Watch out! Blizzards have been known to stimulate hormones. What else is there to do but think of love when you’re snowbound? Even if you’re all alone, a blizzard and blinding snow is romantic. Early American writers from New England knew about snow magic. In Walden, Henry David Thoreau writes about his winter at Walden Pond near Boston: “I weathered some merry snow storms, and spent some cheerful winter evenings by my fireside, while the snow whirled wildly without . . .” John Greenleaf Whittier describes being trapped in a Massachusetts blizzard in his poem Snow-Bound. As the drifts pile up and cover the windows, the family is content and warm inside by the fire that “burst flower-like into rosy bloom” and the “chimney laughed” as the north wind roared.
The prize for best romantic description of snow in Massachusetts goes to the novel Ethan Frome by Edith Wharton. The tragic love story takes place in the winter of 1886. Villagers glide through the snow in horse-drawn sleighs equipped with jingling bells. Between snowstorms, the air is crystal clear, the sky is blue, and the nights are starry as in the passage:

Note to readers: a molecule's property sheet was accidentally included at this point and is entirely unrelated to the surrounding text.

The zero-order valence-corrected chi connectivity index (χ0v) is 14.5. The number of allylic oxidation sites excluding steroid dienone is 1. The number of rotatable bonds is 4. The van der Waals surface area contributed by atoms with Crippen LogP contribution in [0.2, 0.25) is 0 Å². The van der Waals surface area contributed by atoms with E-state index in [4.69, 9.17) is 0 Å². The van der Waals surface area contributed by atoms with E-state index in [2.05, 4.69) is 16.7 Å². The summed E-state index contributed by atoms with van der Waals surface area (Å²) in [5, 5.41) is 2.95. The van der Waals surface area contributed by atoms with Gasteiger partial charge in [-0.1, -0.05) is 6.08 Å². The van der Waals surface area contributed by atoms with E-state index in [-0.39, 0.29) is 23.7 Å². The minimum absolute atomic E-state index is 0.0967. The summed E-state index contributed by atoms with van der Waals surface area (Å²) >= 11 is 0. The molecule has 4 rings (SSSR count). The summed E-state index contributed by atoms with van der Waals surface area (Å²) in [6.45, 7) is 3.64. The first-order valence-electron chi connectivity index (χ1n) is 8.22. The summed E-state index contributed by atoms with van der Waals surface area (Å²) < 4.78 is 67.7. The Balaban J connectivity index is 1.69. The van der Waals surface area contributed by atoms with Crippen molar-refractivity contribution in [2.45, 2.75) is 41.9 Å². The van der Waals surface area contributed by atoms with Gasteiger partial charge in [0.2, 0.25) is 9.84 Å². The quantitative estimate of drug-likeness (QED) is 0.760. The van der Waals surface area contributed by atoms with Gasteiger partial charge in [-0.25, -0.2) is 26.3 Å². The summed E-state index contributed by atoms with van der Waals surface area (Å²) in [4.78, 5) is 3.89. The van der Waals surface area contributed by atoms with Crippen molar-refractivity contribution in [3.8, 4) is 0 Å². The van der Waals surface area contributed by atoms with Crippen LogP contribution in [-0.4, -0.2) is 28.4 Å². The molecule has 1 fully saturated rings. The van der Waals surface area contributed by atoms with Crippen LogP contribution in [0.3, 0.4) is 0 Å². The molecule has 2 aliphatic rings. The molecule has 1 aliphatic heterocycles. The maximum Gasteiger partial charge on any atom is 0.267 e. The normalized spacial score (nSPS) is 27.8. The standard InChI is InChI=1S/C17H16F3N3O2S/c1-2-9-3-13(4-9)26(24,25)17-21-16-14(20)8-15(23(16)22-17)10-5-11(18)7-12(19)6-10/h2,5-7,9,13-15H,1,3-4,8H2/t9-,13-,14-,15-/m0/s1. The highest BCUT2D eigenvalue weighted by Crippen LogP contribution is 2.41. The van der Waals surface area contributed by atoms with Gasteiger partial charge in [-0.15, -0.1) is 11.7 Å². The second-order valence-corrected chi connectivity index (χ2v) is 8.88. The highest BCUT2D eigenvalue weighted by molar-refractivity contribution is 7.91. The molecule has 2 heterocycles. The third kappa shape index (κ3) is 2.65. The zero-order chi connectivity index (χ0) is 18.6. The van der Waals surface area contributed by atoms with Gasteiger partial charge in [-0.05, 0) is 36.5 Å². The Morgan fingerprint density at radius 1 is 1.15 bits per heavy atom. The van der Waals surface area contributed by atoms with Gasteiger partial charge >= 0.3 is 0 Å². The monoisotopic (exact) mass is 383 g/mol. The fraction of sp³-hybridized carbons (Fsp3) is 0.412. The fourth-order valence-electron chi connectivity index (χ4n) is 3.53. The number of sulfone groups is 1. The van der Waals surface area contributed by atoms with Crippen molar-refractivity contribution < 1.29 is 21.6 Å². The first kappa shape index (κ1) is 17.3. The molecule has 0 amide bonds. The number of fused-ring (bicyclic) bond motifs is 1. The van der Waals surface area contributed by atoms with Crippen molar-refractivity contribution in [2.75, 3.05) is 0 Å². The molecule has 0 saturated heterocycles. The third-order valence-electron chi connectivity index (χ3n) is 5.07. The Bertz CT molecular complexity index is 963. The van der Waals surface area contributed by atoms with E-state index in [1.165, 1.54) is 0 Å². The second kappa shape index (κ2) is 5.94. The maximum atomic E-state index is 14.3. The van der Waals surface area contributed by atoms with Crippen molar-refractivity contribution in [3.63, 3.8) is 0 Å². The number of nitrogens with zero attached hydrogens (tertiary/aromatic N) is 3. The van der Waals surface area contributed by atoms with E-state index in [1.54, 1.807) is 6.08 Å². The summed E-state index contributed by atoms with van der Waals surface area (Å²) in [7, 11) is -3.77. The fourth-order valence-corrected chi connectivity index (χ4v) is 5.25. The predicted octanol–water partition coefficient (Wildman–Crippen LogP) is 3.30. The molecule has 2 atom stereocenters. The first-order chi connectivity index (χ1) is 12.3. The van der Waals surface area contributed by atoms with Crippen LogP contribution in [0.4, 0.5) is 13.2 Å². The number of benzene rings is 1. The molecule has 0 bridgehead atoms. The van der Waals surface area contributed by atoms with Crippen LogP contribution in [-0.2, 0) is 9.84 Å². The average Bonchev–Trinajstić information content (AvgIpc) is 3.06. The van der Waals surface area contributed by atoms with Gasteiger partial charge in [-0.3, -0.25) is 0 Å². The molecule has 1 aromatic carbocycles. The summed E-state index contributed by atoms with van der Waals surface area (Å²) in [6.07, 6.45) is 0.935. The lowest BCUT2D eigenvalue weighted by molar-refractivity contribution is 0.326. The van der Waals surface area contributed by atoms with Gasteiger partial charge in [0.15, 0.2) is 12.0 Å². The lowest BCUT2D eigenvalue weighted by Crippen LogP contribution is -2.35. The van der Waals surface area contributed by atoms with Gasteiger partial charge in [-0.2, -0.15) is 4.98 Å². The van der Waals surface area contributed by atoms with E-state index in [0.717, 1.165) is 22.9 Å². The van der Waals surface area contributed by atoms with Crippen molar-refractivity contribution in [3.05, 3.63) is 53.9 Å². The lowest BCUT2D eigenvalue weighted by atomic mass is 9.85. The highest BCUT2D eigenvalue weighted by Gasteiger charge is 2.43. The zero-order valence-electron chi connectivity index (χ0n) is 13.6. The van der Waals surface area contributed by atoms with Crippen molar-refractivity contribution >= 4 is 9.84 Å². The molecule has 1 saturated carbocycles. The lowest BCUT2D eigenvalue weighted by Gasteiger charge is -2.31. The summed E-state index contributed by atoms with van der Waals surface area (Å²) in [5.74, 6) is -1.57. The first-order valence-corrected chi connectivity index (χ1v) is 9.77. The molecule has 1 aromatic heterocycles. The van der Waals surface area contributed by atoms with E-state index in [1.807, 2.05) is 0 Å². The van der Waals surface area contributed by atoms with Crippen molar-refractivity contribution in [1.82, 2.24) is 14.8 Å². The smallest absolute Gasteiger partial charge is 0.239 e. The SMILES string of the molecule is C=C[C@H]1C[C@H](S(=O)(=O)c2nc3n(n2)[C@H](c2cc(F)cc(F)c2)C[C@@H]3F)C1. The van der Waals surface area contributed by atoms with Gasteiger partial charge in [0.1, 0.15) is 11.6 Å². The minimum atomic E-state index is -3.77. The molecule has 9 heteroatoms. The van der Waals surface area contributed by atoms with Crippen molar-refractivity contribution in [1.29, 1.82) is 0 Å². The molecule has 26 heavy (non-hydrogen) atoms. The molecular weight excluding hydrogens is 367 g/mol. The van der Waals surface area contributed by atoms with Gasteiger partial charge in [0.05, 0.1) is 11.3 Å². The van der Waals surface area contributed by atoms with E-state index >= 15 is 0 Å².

"The village lay under two feet of snow, with drifts at the windy corners. In a sky of iron
the points of the Dipper hung like icicles and Orion flashed his cold fires."
The movie version of Ethan Frome was not filmed in wintry Massachusetts, but in wintry Vermont in the early 1990s. The film showcases the world covered in deep, pristine snow against white churches, white houses and evergreens, a setting like the Massachusetts village of Starkfield in the novel.
What is it about a pure white blanket of snow that makes New Englanders merry? New England snow has staying power. Months of freezing temperatures keep the snow from melting. Powerful blizzards force people indoors. Then the snow lasts for months. Lots of snow means lots of cuddle time.